The focus of this project is to build benchmarks and tools for datacenter and cloud computing.
The emergence of popular Internet services, e.g., search, twitter, and social networks, have accelerated a trend toward cloud or datacenter computing (in short, DC). Driven by the massive scale of data repositories and the large number of users, these Internet services all require a massive computing infrastructure, which Barroso et al. call Warehousescale machines .
As shown in Table 1, the characteristics of datacenter and cloud computing are different from that of high-end high performance computing (HPC). However, there is no publicly available benchmarks for datacenter and cloud computing.
|DC||Loosely coupled: independent tasks or requests Workload churn||Ample parallelism||No checkpoint need for single failures. Reliability requirements depend upon the nature of data||High throughput|
|High end HPC||Tightly coupled: a single job with huge resource demand,depending on collective communication.||Difficult to exploit parallelism.||Checkpoint of a whole application for a single failure.||The turnaround time|
Table 1: The distinguished differences of datacenter or cloud computing from high-end high performance computing.
Due to the lack of permission to probe real-world web search engines, we set up a search server in our lab using Nutch as the search engine, and SoGou web corpus as the indices and snapshot data. However, we have obtained permission to use three real workload traces, one from SoGou and the other two from two of the largest search service providers in China. We have released the search system as a benchmark for datacenter computing, which is named Search.
- DCAngel: a Workload Characterization tool
We have developed a comprehensive workload characterization tool, named DCAngel. DCAngel can collect, analyze, and visualize a large number of performance metrics, ranging from performance counters such as cycles-per instruction and average memory access latency, to quality of services measurements.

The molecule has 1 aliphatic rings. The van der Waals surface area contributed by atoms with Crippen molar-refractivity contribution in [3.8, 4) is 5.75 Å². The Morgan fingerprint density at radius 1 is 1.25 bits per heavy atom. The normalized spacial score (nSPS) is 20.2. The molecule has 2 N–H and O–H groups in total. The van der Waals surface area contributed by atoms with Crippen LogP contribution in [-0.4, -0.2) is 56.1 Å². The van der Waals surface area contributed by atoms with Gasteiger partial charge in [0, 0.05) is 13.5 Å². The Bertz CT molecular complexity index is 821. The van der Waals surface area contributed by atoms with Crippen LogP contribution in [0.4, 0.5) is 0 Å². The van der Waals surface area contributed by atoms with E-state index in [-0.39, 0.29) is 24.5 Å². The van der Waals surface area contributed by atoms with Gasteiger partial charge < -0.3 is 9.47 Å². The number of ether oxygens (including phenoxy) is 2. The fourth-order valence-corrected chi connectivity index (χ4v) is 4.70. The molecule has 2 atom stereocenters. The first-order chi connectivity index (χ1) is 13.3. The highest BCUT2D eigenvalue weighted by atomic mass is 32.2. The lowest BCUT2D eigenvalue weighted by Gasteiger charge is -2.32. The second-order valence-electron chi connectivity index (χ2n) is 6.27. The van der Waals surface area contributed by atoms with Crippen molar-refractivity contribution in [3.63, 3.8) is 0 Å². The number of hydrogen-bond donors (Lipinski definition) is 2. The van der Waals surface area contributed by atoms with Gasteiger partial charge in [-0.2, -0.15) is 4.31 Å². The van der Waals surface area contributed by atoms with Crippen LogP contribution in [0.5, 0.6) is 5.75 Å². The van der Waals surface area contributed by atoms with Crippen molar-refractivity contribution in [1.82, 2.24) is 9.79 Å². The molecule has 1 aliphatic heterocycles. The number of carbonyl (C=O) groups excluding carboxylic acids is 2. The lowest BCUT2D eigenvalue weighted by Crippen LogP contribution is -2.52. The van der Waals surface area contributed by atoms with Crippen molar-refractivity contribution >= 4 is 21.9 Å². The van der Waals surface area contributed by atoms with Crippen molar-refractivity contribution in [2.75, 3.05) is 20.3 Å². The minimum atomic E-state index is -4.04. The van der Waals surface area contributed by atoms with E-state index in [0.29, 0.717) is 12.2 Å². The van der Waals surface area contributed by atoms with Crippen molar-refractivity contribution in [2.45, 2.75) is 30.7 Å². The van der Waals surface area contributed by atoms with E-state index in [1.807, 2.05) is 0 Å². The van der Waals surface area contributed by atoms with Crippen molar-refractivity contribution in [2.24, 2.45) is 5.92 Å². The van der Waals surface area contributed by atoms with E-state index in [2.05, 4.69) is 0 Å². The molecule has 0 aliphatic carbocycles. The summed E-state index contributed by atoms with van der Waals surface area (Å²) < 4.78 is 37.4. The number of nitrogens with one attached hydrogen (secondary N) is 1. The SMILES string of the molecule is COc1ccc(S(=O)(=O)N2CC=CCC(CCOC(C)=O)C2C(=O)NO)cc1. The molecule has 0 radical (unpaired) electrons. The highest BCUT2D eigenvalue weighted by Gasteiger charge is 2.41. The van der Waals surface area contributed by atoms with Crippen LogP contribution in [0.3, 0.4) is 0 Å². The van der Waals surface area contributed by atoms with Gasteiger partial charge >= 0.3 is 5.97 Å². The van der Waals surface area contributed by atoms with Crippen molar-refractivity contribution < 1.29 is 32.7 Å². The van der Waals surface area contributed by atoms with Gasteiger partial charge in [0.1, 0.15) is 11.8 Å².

- PreciseTracer: a request tracing tool
we present a precise and scalable request tracing tool for online analysis of multi-tier services of black-boxes. Our tool collects activity logs of multi-tier services through the kernel instrumentation, which can be enabled or disabled on demand. Through tolerating log losses, our system supports sampling or tracing on demand, which significantly decreases the collected and analyzed logs and improves the system scalability.
★Please note that the application assumptions of our tool are as follows:
We treat each component in a multi-tier service as a black box, since we cannot obtain the application or middleware source code, neither deploy the instrumented middleware, nor have the knowledge of high-level protocols used by services, like HTTP.
We presume that a single execution entity (a process or a kernel thread) of each component can only serve one request in a certain period. For serving each individual request, execution entities of the components cooperate through sending or receiving messages via a reliable communication protocol, like TCP. An individual request is tracked by monitoring a series of activities, which have causal relations for tracing requests.
- L. Barroso and U. H¨olzle. The datacenter as a computer: An introduction to the design of warehouse-scale machines. Synthesis Lectures on Computer Architecture, 4(1):1–108, 2009.
- J. Zhan, L. Wang and N. Sun, Performance Evaluation of a Datacenter Computer ( 高通量计算机的性能评价 in Chinese ), Communication of CCF. July, 2011.
- H. Xi, J. Zhan, et al. Characterization of Real Workloads of Web Search Engines. 2011 IEEE International Symposium on Workload Characterization （IISWC-2011）. 2011.
- Z. Zhang, J. Zhan, et al. Precise Request Tracing and Performance Debugging of Multi-tier Services of Black Boxes. Regular paper, 39th Dependable System and Network (DSN 2009).
- B. Sang, J. Zhan, G. Lu, H. Wang, D. Xu, L. Wang,Z. Zhang, and Z. Jia. Precise, scalable, and online request tracing for multi-tier services of black boxes. IEEE Transactions on Parallel and Distributed Systems, 2011.